Date of Award

Spring 1999

Document Type

Dissertation

Degree Name

Doctor of Philosophy (PhD)

Degree Program

Information Systems

College

Tepper School of Business at Carnegie Mellon University

Department

Graduate School of Industrial Administration

First Advisor

Kathleen Carley, Ph.D.

Second Advisor

Robert Kraut, Ph.D.

Keywords

online communities, community dynamics, internet, computer mediated communication, social media

Subject Categories

Databases and Information Systems

Abstract

It has been proposed that online social structures represent new forms of organizing which are fundamentally different from traditional social structures. However, while there is a growing body of empirical research that considers behavioral aspects of online activity, research on online social structure structural remains largely anecdotal. This work consists of three papers that combine previous studies of traditional social structures, empirical analysis of longitudinal data from a sample of Internet listservs, and computational modeling to examine the dynamics of social structure development in networked environments.

The first paper (Title: When is a Group not a Group: An Empirical Examination of Metaphors for Online Social Structure) empirically examines the appropriateness of metaphors which have been used in popular and academic discussions of online social structure. The structural features implied by the metaphors are compared with data from a random sample of e-mail based Internet listservs. The results indicate that the most commonly applied metaphor ('small group') does not accurately represent the membership and communication features observed in these online social structures. Furthermore, there is evidence that the characterization of online structures in these terms has significantly biased the selection of cases and stories in the current literature. The empirical results also suggest that the metaphor of' voluntary associations' is more accurate and hence is better foundation for theorizing about online social structure.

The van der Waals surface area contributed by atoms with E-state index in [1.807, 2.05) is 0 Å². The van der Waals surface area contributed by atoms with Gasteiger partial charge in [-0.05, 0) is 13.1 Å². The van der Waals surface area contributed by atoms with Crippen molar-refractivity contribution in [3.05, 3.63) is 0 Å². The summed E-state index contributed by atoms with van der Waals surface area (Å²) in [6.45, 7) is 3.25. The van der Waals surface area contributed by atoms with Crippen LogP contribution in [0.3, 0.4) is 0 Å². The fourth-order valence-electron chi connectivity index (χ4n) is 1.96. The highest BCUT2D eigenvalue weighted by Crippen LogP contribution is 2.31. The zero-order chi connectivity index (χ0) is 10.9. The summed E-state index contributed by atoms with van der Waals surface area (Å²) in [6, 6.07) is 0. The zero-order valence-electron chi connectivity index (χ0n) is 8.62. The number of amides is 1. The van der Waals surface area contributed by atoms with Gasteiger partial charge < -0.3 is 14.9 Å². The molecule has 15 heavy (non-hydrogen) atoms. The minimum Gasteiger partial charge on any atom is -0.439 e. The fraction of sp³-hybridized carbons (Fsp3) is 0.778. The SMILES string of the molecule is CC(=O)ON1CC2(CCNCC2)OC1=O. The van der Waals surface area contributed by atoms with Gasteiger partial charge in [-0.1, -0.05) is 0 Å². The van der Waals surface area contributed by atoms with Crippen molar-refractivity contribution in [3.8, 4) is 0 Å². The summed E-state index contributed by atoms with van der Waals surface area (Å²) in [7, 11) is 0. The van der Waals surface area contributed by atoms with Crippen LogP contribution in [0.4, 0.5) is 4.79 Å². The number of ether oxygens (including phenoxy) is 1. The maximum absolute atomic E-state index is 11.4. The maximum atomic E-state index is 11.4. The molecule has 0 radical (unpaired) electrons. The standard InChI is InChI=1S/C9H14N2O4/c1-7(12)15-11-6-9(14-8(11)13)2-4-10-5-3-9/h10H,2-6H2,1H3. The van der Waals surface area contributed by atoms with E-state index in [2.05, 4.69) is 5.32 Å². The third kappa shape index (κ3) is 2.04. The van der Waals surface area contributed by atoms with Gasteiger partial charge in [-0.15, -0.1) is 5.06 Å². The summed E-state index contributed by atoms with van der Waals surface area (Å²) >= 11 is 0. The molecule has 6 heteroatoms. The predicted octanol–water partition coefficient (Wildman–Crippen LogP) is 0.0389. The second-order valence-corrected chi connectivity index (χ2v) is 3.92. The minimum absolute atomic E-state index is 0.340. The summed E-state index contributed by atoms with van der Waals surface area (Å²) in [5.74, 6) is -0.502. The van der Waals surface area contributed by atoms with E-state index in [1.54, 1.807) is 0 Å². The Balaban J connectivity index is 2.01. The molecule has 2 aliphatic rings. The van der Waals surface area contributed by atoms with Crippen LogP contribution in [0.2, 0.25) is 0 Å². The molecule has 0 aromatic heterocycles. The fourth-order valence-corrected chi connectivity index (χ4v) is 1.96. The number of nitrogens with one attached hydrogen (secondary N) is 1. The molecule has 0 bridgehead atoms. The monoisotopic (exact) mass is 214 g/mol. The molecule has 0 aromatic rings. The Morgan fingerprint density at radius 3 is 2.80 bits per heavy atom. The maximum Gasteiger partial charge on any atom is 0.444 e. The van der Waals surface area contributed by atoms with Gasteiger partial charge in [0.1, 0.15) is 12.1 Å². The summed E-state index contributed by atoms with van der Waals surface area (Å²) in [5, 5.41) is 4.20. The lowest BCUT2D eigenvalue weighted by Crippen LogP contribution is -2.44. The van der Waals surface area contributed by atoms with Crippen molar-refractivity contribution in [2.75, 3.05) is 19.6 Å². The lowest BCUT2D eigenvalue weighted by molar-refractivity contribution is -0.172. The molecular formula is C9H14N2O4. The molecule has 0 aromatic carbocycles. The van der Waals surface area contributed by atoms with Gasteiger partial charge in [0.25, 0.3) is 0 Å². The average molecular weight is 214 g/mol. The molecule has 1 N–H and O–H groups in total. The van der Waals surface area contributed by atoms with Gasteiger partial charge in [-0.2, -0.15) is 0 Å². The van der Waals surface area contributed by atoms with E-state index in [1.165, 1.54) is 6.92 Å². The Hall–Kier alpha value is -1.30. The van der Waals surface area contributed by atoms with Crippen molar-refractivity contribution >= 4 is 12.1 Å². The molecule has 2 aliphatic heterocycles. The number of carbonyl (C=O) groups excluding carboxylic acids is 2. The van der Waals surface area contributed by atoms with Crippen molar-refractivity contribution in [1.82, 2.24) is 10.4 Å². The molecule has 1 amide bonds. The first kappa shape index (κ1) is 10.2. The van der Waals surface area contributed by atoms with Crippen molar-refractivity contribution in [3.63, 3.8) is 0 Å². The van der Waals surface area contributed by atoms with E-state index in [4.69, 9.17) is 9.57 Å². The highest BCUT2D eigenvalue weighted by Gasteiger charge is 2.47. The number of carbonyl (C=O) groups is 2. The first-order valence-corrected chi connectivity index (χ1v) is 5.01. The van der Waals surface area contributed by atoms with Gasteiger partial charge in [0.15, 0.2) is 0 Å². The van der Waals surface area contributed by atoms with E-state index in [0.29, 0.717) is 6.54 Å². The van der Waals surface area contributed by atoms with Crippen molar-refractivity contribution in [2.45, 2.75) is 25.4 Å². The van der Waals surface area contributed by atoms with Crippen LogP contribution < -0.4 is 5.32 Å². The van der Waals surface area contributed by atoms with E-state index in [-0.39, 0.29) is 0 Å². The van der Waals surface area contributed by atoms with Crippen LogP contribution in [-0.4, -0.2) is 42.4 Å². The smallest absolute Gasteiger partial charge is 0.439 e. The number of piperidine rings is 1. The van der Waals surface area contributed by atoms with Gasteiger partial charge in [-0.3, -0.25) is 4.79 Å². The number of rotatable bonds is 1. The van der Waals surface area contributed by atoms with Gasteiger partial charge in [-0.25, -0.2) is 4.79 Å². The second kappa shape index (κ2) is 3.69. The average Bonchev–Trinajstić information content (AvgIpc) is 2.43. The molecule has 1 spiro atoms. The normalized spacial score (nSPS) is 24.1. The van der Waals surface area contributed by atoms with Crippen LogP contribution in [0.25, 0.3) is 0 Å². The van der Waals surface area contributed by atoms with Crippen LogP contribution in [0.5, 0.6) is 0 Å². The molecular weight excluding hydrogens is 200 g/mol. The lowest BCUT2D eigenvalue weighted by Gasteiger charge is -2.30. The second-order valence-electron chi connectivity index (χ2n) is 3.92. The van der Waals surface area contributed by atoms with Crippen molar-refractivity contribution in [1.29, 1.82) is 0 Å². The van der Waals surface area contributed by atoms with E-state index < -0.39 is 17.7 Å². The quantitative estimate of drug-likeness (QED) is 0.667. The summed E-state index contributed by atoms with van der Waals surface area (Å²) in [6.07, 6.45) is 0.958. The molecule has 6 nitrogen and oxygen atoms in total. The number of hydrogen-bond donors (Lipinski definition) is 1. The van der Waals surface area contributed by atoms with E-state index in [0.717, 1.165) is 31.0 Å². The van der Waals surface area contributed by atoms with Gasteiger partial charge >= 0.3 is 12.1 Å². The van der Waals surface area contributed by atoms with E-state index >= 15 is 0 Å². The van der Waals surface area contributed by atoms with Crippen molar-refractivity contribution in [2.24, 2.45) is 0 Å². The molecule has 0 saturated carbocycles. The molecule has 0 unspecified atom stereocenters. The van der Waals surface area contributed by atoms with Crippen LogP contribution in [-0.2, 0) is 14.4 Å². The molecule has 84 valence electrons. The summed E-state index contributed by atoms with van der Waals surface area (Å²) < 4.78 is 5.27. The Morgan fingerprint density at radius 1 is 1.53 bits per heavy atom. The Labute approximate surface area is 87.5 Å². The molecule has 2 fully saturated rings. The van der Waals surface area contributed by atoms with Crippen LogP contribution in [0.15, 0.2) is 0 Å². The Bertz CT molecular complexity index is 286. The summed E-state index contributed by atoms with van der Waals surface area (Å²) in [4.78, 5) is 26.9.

In the second paper (Title: Membership Size, Communication Activity, and Sustainability: The Internal Dynamics of Networked Social Structures) presents a resource-based theory of social structures. This model implies that structural features, such as size and communication activity, play both positive and negative roles in the sustainability of a social structure. Prior work has argued that networked communication technologies will significantly reduce the negative impact of size and communication activity, resulting in fundamentally different social structures. However, analysis of the longitudinal data from the e-mail based Internet listservs indicates that size and communication activity continue to have both positive and negative effects. This suggests that while the use of networked communication technologies may alter the form of communication, balancing the positive and negative impacts of membership size and communication activity remains a fundamental problem underlying the development of sustainable social structures.

The third paper (Title: Communication Cost, Attitude Change and Membership Maintenance: A Model of Technology and Social Structure Development) integrates processes of individual belief change and member movement in a dynamic model of online social structure development. Contributed messages create a composite signal, providing members with information about the benefits of membership. This information changes members' beliefs about the structure and affects their willingness to remain members. The processes of communication, individual belief change, and membership maintenance form a cycle that underlies the development of the collective. Communication costs, a feature of the communication infrastructure, affect a social structure's development by moderating the process of member belief change. A dynamic, multi-agent computational model of social structure development was implemented, calibrated, and validated using the listserv data. Analysis of the model implies that reduced communication costs, as are expected in networked environments, slow down the development process, resulting in online social structures which have more (and more diverse) members while being less stable than traditional face-to-face associations.

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